Embattled-lines company Chorus is taking the Commerce Commission to the High Court over whether the regulator applied the law correctly in making cuts to wholesale broadband prices.
Chorus said this afternoon it has also formally applied for the commission to review its own decision on these prices, which it indicated it would do last month.
The announcements come as Chorus' share price sinks to a record low in trading this afternoon. Before the market closed, Chorus shares were down 6.56 per cent at $1.425 each.
In November, the commission indicated wholesale broadband prices should be cut by 23
per cent. These prices are what Chorus can charge internet retailers such as Vodafone or Orcon for broadband services over the copper-line phone network.
When the regulator made this announcement last month, Chorus said the move would hit its earnings before interest, tax, depreciation and amortisation (ebitda) by $142 million each year.
The company claimed the decision would lead to a $1 billion funding shortfall and its chief executive Mark Ratcliffe said it meant Chorus "simply will not be able to borrow the sums of money we need to make up to a $3 billion investment in the UFB [the ultra-fast broadband network]".
Chorus is one of four private partners building the Government's UFB network and because of claims the broadband price cuts could put the project at risk, Communications Minister Amy Adams previously indicated the Government could intervene and set prices itself.
This, however, is now off the table after it was revealed last week that the National Government did not have support in Parliament to introduce law that would override the commission's recommendation on the broadband price cuts.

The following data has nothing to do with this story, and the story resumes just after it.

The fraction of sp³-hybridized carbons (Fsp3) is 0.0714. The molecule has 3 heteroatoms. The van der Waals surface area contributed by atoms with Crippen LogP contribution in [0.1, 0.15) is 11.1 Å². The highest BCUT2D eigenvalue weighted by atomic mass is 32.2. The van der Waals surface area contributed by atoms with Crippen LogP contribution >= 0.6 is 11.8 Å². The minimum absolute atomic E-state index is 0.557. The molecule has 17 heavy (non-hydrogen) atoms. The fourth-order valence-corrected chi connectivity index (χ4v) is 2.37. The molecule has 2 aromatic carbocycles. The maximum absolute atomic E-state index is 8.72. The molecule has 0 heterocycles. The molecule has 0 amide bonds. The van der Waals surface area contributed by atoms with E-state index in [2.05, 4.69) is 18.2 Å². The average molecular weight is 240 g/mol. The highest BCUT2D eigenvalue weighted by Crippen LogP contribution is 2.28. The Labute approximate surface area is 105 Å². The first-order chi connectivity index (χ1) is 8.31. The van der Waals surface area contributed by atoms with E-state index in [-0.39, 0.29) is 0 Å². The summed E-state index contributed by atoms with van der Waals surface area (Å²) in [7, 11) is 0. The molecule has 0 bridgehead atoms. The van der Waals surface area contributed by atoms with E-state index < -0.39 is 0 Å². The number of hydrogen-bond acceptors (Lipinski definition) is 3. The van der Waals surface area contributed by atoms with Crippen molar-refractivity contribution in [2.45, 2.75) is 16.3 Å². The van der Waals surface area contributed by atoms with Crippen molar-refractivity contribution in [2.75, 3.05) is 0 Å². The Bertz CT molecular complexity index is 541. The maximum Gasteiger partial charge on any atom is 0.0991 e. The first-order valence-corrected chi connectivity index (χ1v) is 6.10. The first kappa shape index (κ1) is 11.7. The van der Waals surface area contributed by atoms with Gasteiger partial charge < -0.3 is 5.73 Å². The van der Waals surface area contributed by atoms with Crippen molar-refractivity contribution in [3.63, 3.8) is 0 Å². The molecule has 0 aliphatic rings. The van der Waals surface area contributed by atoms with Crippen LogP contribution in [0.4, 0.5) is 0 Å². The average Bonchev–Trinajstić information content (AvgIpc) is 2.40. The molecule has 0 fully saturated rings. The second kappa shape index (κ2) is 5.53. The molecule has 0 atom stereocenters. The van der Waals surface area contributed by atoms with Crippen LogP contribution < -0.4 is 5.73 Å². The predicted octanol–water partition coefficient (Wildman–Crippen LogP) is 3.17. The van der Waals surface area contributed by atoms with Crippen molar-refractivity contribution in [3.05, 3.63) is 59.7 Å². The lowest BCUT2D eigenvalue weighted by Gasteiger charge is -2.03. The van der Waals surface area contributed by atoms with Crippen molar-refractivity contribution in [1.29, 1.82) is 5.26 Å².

In an announcement today, Chorus said it had filed a High Court appeal of the regulator's decision to cut prices for Chorus' copper broadband (UBA) service. UBA is one part of what Chorus charges internet retailers for broadband services.
Chorus has also applied to the commission for a final pricing principle (FPP) review of the UBA prices decision.
It earlier applied for an FPP review of UCLL pricing - which is the other component in what it charges internet retailers for broadband.
The commission's approach in working out copper charges since Chorus' split from Telecom used a benchmark of prices from countries similar to New Zealand.
The FPP process, however, is much more complex.
Rather than benchmarking, it involves a full analysis of the cost of Chorus building a replacement network from scratch, and working out prices from that.
"The decisions to apply for an FPP and file for a High Court appeal have not been taken lightly by Chorus' Board and Management... we have a duty to our shareholders to ensure we explore every option before us, including the High Court appeal," Ratcliffe said today.
"Completing the FPP processes for UCLL and UBA could well mean that we take another two years to end up rebalancing at around the same aggregate price as we have today.
"There is also precedent for the revised prices from the FPP to be backdated. We recognise that the Commerce Commission has to operate within the regulations that are set in the Telecommunications Act. The Commission's initial decision is a symptom of regulations that simply do not align with the Government's policy of a transition to fibre. We are not looking to blame the Commission, because it can only referee by the rules of the game as they are set," he said.